Sep 25, 2019 / 11:53

ADB retains Vietnam’s 2019 economic forecast at 6.8% amid global uncertainties

The Hanoitimes - The economy remains healthy thanks to continued strength in domestic demand and sustained inflows of foreign direct investment, said ADB Country Director for Vietnam Eric Sidgwick.

Vietnam’s economy is forecast to maintain healthy growth in 2019 and 2020 at 6.8% and 6.7%, respectively, unchanged from previous projections, after growing robustly by 7.1% last year, the Asian Development Bank (ADB) said Wednesday in an update of its flagship annual economic publication.
 
Overview of the conference. Source: Ngoc Thuy.
Overview of the conference. Source: Ngoc Thuy.
In the Asian Development Outlook (ADO) 2019 Update, ADB noted that while Vietnam’s GDP growth moderated in the first half of 2019, it will remain resilient this year and next year despite a weaker external environment.

Inflation forecasts are revised down to 3% from 3.5% for 2019 and 3.5% from 3.8% for 2020,  

“Despite a slowdown in export growth due to the escalation of the trade conflict between the US and China and the consequent downturn in global trade, the economy remains healthy thanks to continued strength in domestic demand and sustained inflows of foreign direct investment,” said ADB Country Director for Vietnam Eric Sidgwick. “Prospects for domestic consumption continues to be positive, supported by rising incomes, buoyant employment, and moderate inflation.” 


The recent signing of a free trade agreement with the European Union promises to further open market access for trade and investment, as does the regional Comprehensive and Progressive Agreement for Trans-Pacific Partnership. FDI inflows should therefore continue to be strong in the near term, as evidenced by US$13.1 billion in FDI commitments made in the first eight months of 2019. 

A recent amendment to the Public Investment Law should improve public investment by accelerating processes, simplifying procedures, and enabling faster disbursement of public investment.

According to the report, the government will continue to pursue fiscal consolidation. While disbursement on capital expenditure should speed up, the government is continuing its effort to strengthen revenue collection and impose much tighter controls on nonessential spending to contain the budget deficit and improve public debt sustainability.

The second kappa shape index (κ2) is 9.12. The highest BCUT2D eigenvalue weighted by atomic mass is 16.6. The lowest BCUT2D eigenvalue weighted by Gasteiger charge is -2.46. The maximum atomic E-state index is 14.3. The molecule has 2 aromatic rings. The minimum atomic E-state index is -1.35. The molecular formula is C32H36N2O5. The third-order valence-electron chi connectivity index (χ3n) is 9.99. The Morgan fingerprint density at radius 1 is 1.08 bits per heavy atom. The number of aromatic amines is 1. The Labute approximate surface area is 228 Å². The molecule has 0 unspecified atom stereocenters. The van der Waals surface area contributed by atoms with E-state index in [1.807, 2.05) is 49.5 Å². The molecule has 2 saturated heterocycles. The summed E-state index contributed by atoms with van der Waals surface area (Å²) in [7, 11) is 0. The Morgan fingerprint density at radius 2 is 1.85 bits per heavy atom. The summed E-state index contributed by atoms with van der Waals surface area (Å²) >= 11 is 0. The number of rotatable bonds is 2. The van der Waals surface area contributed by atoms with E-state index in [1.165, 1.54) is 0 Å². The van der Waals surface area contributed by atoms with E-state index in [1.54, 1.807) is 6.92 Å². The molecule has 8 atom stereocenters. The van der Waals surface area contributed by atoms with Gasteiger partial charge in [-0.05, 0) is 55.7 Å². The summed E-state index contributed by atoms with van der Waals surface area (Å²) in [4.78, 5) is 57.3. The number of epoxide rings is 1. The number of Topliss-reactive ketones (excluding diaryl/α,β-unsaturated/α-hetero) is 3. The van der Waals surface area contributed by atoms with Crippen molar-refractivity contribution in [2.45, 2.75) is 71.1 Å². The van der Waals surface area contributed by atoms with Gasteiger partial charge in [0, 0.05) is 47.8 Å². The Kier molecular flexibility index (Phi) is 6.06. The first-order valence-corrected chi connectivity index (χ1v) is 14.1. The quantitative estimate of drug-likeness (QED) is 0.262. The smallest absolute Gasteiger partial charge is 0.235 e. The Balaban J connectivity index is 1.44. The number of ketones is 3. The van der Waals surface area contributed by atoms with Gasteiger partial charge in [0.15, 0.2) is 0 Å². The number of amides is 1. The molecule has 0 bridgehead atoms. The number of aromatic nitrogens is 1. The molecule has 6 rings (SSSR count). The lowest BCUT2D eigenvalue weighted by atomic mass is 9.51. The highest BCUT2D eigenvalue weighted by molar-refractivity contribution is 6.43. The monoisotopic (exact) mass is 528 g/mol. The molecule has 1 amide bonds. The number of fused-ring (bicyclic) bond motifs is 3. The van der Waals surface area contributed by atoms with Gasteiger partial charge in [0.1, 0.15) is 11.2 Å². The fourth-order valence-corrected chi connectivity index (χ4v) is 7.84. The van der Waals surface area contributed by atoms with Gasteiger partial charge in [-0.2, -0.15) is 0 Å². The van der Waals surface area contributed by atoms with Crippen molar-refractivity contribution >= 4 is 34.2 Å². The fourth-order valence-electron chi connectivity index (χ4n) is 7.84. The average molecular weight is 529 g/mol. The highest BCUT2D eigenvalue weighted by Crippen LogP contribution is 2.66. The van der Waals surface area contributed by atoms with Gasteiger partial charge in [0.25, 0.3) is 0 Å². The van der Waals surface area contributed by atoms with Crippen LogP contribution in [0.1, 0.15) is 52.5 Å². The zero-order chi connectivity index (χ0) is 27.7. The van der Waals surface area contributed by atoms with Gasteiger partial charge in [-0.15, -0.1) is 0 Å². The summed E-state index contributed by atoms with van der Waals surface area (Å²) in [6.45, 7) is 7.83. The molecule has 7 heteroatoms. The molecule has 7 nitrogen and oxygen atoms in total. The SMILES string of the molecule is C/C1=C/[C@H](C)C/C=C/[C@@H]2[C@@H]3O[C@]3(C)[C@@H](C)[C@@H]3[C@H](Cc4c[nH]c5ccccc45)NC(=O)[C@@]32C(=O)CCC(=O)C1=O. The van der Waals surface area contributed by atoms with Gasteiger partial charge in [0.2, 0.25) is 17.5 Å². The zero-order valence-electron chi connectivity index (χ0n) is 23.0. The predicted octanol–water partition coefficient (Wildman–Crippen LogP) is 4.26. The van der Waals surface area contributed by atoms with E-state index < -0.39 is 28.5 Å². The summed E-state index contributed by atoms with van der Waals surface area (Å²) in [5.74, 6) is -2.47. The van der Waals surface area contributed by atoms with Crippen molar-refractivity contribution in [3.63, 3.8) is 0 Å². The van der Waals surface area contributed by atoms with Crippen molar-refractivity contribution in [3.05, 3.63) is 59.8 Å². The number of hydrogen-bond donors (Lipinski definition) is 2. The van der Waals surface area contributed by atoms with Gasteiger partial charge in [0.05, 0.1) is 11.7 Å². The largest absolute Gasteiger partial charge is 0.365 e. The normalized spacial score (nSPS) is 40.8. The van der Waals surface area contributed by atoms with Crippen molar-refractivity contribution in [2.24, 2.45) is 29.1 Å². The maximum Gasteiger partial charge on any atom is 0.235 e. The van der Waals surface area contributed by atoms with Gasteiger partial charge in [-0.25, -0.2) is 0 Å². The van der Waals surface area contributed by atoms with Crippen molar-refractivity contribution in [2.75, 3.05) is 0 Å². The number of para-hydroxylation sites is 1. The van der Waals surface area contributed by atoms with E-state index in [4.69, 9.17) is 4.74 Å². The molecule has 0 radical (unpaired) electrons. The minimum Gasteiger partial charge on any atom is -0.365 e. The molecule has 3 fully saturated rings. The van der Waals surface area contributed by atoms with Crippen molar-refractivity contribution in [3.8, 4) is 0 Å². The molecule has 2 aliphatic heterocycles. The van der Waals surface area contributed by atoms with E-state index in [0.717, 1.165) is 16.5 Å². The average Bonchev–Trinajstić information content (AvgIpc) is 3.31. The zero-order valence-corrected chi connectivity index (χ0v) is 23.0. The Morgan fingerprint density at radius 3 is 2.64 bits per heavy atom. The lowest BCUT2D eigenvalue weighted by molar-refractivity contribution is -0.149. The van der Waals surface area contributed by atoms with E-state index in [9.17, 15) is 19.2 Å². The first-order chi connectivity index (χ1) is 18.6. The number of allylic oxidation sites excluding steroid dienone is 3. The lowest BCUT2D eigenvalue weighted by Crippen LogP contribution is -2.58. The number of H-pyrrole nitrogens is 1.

Despite only moderate inflation, prudent monetary policy will continue in 2019 and is foreseen holding credit growth within the government target of 14%. Banks are under continued pressure to meet Basel II requirements by 2020. Credit will thus continue to be discouraged for high-risk investments such as real estate.

While retaining the growth outlook for Vietnam for this year and the next, the report highlighted significant risks to the forecast. Further escalation of the US-China trade tension and continuing global economic slowdown could shrink global trade, which will adversely impact the country’s trade performance and economic growth. 

Deeper integration into global value chain as priority

Referring to recent remarks by Vietnamese government leaders that the country faces challenges of falling in the middle-income trap, Sidgwick told Hanoitimes that it has only been nine years since the country’s graduation from the status of low-income country, while current practice indicates a country would need 20 – 30 years to move from middle to high income status. 

“It is still early for Vietnam to think of falling into the middle income trap, as this is a long process, not to mention the country has been maintaining high economic growth rate on a consistent basis,” Sidgwick said. 

However, Sidgwick noted Vietnam should address the issue of infrastructure gap, which starts becoming an issue with more investors coming to Vietnam as an alternative to China. 

More importantly, Vietnam must push for greater integration into the global value chain, Sidwick stated, saying this is the main driving force for Vietnam’s development in the next period. 

To achieve the latter, Sidwick urged a greater institutional efficiency for the private sector, as well as continuous effort in giving a favorable environment and enhancing state governance efficiency.